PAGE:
Photo of George Floyd wearing a Yates High School jersey. (Photo courtesy of ABC 13 Houston.)

Mr. Floyd was identified by noted civil rights attorney Ben Crump, who reportedly is representing the Floyd family. (Crump has an office on the Southwest Freeway, about 15 minutes from downtown Houston.) Mr. Crump issued a statement about the case today on Twitter, saying: “This abusive, excessive and inhumane use of force cost the life of a man who was being detained by the police for questioning about a non-violent charge.”

Reaction online became swift and plentiful. Word of the incident spread like wildfire on Twitter and Instagram, where many public officials also offered statements. Minneapolis Mayor Jacob Frey called for charges to be filed against Derek Chauvin in a press conference Tuesday. “I believe what I saw,” he said, “and what I saw is wrong at every level.”

Placing a knee on a suspect’s neck is allowed by Minnesota PD in some cases, according to ABC 13. But Mayor Frey left no doubt about whether this particular action was lawful. “That particular technique that was used is not authorized by the MPD,” Mayor Frey said. He added that any other individual would be imprisoned, if not a police officer: “Black men have been put in prison before for far, far less,” he was quoted as saying.

“Being black in America should not be a death sentence,” Frey stated at Tuesday’s press conference. He continued: “What we saw is horrible. Completely and utterly messed up. The man’s life matters. He matters. He was someone’s son. Someone’s family member. Someone’s friend.”

One of those friends was former boss (and landlord) Jovani Thunstrom. Floyd worked security for him at Conga Latin Bistro in Minneapolis. “He was the type of guy [who] was friendly to everybody. He didn’t discriminate. Whether you were Hispanic, you were black, you were white, he treated everybody with respect, and that’s what I love about him,” Thunstrom told CBSN Minnesota. “He wasn’t only my employee; he was my best friend.” Thunstrom told ABC News that Floyd has a daughter in Houston, whom Floyd was planning to bring to live with him in Minneapolis.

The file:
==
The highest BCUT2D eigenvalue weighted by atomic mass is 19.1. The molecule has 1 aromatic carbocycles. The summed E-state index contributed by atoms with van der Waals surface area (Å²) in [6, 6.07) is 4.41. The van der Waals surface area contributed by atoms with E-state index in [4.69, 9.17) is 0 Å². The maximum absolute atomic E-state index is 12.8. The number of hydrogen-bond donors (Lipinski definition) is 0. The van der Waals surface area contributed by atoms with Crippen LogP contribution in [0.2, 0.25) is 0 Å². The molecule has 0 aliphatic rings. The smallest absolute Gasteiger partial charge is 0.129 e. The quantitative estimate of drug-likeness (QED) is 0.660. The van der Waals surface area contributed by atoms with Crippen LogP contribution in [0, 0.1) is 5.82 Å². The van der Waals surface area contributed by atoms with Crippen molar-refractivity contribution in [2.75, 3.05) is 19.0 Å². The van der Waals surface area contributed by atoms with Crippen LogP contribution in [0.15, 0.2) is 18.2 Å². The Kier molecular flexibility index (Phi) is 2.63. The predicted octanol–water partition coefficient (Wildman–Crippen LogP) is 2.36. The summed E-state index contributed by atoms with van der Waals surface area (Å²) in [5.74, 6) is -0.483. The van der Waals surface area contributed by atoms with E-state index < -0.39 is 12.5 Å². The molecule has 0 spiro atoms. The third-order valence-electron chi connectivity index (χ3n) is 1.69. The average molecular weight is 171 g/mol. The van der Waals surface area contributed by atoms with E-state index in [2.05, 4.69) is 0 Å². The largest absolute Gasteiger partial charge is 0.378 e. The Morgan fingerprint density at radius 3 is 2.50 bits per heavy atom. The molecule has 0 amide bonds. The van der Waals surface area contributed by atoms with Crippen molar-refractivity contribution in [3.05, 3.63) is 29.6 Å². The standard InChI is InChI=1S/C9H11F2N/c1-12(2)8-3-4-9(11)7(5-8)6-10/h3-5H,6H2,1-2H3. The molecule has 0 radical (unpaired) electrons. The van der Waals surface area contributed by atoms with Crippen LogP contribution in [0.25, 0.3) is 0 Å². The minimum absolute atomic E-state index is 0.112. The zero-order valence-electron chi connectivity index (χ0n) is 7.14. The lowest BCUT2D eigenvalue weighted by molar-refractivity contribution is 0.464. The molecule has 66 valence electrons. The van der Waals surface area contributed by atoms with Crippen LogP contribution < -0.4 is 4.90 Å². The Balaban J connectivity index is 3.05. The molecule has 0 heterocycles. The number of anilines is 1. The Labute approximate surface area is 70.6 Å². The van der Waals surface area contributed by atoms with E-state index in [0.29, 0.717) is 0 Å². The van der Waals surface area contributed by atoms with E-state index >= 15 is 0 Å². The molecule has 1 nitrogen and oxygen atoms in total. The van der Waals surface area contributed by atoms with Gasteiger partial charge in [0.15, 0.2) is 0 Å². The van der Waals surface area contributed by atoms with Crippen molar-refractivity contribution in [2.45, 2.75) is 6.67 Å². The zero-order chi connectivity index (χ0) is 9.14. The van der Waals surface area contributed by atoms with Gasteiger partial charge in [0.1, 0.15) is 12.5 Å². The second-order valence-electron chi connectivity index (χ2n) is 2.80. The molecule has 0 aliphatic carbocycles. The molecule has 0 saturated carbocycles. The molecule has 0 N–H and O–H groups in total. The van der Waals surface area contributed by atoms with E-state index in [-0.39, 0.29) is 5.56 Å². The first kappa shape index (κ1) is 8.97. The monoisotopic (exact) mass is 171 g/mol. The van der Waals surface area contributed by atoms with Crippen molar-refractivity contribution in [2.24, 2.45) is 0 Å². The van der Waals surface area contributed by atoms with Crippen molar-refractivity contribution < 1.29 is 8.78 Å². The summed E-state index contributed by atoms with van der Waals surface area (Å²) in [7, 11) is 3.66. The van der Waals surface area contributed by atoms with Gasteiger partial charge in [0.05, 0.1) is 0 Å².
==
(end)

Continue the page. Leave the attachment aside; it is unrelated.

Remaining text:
Instead, Floyd is dead, and his death is eerily reminiscent of another unarmed black man’s untimely passing. Eric Garner was choked to death by New York police in 2014, with the same anguished cry:

“I can’t breathe.”

Tonight, began in Minneapolis.

Protests began on Tuesday night and have continued through tonight.

The Minneapolis Star-Tribune said that protests on May 27 began at Cup Foods, at the intersection of 38th St and Chicago Avenue South. (That’s where the original incident was filmed.) They then (peacefully) marched to the Minneapolis Police 3rd Precinct. Things escalated after a smaller group of protesters shattered the front door of the building and defaced it. According to the Tribune, some climbed on top of the building. Others threw rocks and water bottles at the officers. The cops responded with tear gas. In the middle of a global pandemic that causes respiratory issues.

Today, more details are emerging about the violent protests. According to the Star-Tribune, rubber bullets were also fired. One reporter got hit in the leg by one of the projectiles.

Approximately 20 minutes later, he captured this scene:

Today, after another night of sometimes violent (and deadly) protests, the FBI held a news conference to address the charges. But none of the officers were charged today. No charges were announced. That fact was not lost on CNN anchor Don Lemon, the only black anchor there with a prime-time show. He responded with a pointed monologue — which touched on the president, Kaepernick, the U.S. Attorney General, and the numerous complaints against former officer Derek Chauvin — on Wolf Blitzer’s “The Situation Room”: